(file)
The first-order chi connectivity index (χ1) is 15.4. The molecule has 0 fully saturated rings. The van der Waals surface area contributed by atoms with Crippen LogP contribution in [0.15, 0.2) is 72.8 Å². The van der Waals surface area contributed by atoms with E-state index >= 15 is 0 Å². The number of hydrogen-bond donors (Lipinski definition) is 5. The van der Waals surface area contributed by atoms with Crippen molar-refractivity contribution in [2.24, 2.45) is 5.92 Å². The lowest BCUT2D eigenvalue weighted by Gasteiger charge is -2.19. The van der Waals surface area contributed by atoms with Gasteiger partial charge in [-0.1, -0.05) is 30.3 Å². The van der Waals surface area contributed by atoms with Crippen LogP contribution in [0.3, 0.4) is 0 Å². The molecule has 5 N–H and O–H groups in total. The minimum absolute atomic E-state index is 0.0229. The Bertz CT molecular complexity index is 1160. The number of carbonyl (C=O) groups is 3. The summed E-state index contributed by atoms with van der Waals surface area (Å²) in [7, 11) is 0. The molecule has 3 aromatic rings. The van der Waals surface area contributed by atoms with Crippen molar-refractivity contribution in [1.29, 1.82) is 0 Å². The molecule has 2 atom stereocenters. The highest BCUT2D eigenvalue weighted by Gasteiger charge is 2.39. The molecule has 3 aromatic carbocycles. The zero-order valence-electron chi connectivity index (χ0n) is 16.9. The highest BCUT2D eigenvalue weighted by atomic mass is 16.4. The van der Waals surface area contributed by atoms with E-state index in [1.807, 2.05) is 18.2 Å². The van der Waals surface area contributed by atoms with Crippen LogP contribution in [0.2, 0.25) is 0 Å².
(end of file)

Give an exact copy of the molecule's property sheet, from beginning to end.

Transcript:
The first-order chi connectivity index (χ1) is 15.4. The molecule has 0 fully saturated rings. The van der Waals surface area contributed by atoms with Crippen LogP contribution in [0.15, 0.2) is 72.8 Å². The van der Waals surface area contributed by atoms with E-state index >= 15 is 0 Å². The number of hydrogen-bond donors (Lipinski definition) is 5. The van der Waals surface area contributed by atoms with Crippen molar-refractivity contribution in [2.24, 2.45) is 5.92 Å². The lowest BCUT2D eigenvalue weighted by Gasteiger charge is -2.19. The van der Waals surface area contributed by atoms with Gasteiger partial charge in [-0.1, -0.05) is 30.3 Å². The van der Waals surface area contributed by atoms with Crippen LogP contribution in [0.3, 0.4) is 0 Å². The molecule has 5 N–H and O–H groups in total. The minimum absolute atomic E-state index is 0.0229. The Bertz CT molecular complexity index is 1160. The number of carbonyl (C=O) groups is 3. The summed E-state index contributed by atoms with van der Waals surface area (Å²) in [7, 11) is 0. The molecule has 3 aromatic rings. The van der Waals surface area contributed by atoms with Crippen molar-refractivity contribution in [1.29, 1.82) is 0 Å². The molecule has 2 atom stereocenters. The highest BCUT2D eigenvalue weighted by Gasteiger charge is 2.39. The molecule has 3 aromatic carbocycles. The zero-order valence-electron chi connectivity index (χ0n) is 16.9. The highest BCUT2D eigenvalue weighted by atomic mass is 16.4. The van der Waals surface area contributed by atoms with E-state index in [1.807, 2.05) is 18.2 Å². The van der Waals surface area contributed by atoms with Crippen LogP contribution in [0.2, 0.25) is 0 Å².